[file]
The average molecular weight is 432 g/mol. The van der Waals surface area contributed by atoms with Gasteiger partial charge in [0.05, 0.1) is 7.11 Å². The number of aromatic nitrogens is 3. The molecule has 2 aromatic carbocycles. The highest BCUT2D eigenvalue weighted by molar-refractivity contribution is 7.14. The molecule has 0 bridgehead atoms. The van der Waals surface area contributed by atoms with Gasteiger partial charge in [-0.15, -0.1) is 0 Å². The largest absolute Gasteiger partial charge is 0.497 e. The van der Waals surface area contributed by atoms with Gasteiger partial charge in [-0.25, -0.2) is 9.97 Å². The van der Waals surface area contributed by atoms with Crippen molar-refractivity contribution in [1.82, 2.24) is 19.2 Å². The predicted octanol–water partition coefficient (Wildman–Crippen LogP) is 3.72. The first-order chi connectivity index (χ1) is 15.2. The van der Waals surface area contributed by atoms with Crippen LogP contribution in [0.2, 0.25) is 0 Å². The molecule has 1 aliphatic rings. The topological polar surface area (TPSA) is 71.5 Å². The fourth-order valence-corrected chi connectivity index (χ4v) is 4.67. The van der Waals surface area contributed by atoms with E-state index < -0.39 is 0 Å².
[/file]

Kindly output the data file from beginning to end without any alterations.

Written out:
The average molecular weight is 432 g/mol. The van der Waals surface area contributed by atoms with Gasteiger partial charge in [0.05, 0.1) is 7.11 Å². The number of aromatic nitrogens is 3. The molecule has 2 aromatic carbocycles. The highest BCUT2D eigenvalue weighted by molar-refractivity contribution is 7.14. The molecule has 0 bridgehead atoms. The van der Waals surface area contributed by atoms with Gasteiger partial charge in [-0.15, -0.1) is 0 Å². The largest absolute Gasteiger partial charge is 0.497 e. The van der Waals surface area contributed by atoms with Gasteiger partial charge in [-0.25, -0.2) is 9.97 Å². The van der Waals surface area contributed by atoms with Crippen molar-refractivity contribution in [1.82, 2.24) is 19.2 Å². The predicted octanol–water partition coefficient (Wildman–Crippen LogP) is 3.72. The first-order chi connectivity index (χ1) is 15.2. The van der Waals surface area contributed by atoms with Crippen LogP contribution in [0.2, 0.25) is 0 Å². The molecule has 1 aliphatic rings. The topological polar surface area (TPSA) is 71.5 Å². The fourth-order valence-corrected chi connectivity index (χ4v) is 4.67. The van der Waals surface area contributed by atoms with E-state index < -0.39 is 0 Å².